Yes, marriage is a public, not a private, act. But, by conferring health care benefits on a same-sex partner, are we “recognizing” that relationship in such a way as we could be seen as conferring endorsement? When Pope John Paul II first visited Poland, he met with its communist leaders. Was that a “recognition” of their power? Obviously yes. Was it an endorsement of their legitimacy? No. If our Church’s ministries provide same-sex partner benefits, how is that different?

Twelve or even ten years ago, if the leadership of the USCCB had followed the +Levada model, in which the then-Archbishop of San Francisco worked out an arrangement with city officials on the exact same issue, I suspect we would be in a better place, the culture wars would be diminished, and the Church would not have the aggressively litigious face it wears today. But, we did not follow that example and that ship has now sailed. The culture warriors in the conference decided that instead of trying to balance the dignity and legitimate interests of gay people in gaining access to benefits, we were going to dig in, to fight, draw a line in the sand.

The sands have shifted. If the bishops doubt this, I encourage them to go to any place that young people hang out and ask them their thoughts on same sex relationships. Those young people do not feel threatened by gay people. Those young people will not discourse on the threats to religious liberty. Those young people will ask simple, and better, questions such as: “Why not help people gain access to health care?” That is a question the USCCB has failed to ask, let alone answer, in this situation. If the conference did ask that question, they would be less likely to take to the barricades.

If the conference is smart, they will contact the administration and cut a deal. Provided there is nothing in the administration’s forthcoming rule that goes beyond the Supreme Court’s ruling in Hosanna-Tabor, the bishops agree not to fight the rule in exchange for the administration’s agreement not to change the Department of Justice rule that allows us to give preferential hiring treatment to co-religionists at our Catholic institutions. Adelle Banks, at RNS, reports on efforts to convince the Obama administration to overturn the Bush-era rule that permits such preferential hiring. I would note that there are religious groups, which view the religious liberty issue differently from the way the USCCB does, urging the administration to rescind the rule. This is a far more important issue for the future of our Catholic institutions than the LGBT-non-discrimination rule. You can’t have a Catholic hospital or a Catholic university without a critical mass of Catholics. That is a deal worth pursuing.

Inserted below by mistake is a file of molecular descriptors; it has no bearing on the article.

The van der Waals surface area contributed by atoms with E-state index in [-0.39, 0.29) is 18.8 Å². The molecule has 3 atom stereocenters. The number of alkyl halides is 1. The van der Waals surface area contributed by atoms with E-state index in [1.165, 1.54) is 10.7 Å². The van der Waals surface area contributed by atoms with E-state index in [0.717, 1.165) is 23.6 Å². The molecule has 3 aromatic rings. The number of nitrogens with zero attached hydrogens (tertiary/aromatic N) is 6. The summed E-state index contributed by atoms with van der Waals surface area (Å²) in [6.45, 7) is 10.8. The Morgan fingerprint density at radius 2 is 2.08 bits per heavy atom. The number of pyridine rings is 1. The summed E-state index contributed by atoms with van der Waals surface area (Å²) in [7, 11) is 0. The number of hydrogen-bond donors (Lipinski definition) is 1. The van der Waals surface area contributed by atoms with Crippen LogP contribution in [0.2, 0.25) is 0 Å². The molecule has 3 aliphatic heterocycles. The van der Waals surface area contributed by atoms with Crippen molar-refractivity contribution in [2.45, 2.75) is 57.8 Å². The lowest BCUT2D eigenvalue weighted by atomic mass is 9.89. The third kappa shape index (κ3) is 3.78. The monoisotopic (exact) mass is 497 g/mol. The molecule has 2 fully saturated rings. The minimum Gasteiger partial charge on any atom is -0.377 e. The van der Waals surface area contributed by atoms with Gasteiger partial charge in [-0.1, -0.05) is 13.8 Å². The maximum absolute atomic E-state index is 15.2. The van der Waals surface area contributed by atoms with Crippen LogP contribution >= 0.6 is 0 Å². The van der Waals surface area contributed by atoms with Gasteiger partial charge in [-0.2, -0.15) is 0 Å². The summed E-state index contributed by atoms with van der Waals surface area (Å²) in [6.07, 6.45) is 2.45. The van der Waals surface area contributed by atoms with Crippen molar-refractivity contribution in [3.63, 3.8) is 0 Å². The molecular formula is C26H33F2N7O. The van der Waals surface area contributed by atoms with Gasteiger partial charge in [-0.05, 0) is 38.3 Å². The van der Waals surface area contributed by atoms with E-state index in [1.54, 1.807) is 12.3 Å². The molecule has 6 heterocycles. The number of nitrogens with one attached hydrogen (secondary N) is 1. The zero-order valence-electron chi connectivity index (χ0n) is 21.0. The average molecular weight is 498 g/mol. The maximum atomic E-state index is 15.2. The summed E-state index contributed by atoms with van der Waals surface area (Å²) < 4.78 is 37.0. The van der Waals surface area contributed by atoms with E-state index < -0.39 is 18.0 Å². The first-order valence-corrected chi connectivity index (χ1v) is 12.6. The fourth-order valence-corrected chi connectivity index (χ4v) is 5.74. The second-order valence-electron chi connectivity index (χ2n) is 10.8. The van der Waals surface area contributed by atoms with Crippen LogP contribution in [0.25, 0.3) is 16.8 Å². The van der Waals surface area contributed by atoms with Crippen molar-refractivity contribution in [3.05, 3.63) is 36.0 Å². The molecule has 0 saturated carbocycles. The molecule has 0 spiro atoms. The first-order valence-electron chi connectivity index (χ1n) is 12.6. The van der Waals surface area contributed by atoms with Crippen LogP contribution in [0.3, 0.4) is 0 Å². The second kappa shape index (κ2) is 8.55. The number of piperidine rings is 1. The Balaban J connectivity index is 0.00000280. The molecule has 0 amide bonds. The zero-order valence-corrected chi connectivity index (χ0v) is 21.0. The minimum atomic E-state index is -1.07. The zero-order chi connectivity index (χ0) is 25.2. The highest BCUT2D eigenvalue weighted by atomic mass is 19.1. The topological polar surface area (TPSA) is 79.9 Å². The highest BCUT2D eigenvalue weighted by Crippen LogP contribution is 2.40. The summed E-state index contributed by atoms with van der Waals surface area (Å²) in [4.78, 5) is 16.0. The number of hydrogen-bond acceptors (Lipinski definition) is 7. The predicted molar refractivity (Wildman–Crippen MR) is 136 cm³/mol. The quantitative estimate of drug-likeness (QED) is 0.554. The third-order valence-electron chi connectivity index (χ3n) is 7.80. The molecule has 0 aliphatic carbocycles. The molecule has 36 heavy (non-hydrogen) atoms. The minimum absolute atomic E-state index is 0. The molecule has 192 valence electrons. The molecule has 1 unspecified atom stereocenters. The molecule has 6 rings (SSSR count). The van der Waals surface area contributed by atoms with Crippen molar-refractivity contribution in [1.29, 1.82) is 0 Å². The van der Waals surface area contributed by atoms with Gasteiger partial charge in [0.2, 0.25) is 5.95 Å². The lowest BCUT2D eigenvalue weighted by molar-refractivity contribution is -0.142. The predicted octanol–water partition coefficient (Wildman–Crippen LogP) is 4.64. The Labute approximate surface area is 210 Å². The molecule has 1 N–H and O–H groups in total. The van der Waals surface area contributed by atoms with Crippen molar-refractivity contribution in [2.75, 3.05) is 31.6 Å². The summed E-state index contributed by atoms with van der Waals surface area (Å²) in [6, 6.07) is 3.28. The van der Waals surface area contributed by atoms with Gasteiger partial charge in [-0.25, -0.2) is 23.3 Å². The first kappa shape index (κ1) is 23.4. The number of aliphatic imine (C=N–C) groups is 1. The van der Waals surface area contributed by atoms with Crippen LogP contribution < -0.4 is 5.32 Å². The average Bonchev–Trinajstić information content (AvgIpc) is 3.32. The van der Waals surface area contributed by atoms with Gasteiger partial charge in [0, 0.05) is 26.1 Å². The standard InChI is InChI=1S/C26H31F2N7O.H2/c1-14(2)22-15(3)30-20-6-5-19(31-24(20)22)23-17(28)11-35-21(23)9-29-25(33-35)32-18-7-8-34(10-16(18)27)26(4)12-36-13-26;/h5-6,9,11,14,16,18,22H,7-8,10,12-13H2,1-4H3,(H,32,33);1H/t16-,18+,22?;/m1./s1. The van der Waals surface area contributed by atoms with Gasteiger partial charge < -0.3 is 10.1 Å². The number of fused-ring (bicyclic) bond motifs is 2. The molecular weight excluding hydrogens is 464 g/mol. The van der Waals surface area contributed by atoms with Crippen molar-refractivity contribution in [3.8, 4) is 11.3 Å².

If, God forbid, someday a government of the United States insisted that our clergy perform same-sex marriage ceremonies, I am prepared to be sent to the flames to defend our Church’s right not to perform that rite. But, to fail to see the difference between that and a non-discrimination rule is a large failing. Again, I pose the question: Why do we need this fight?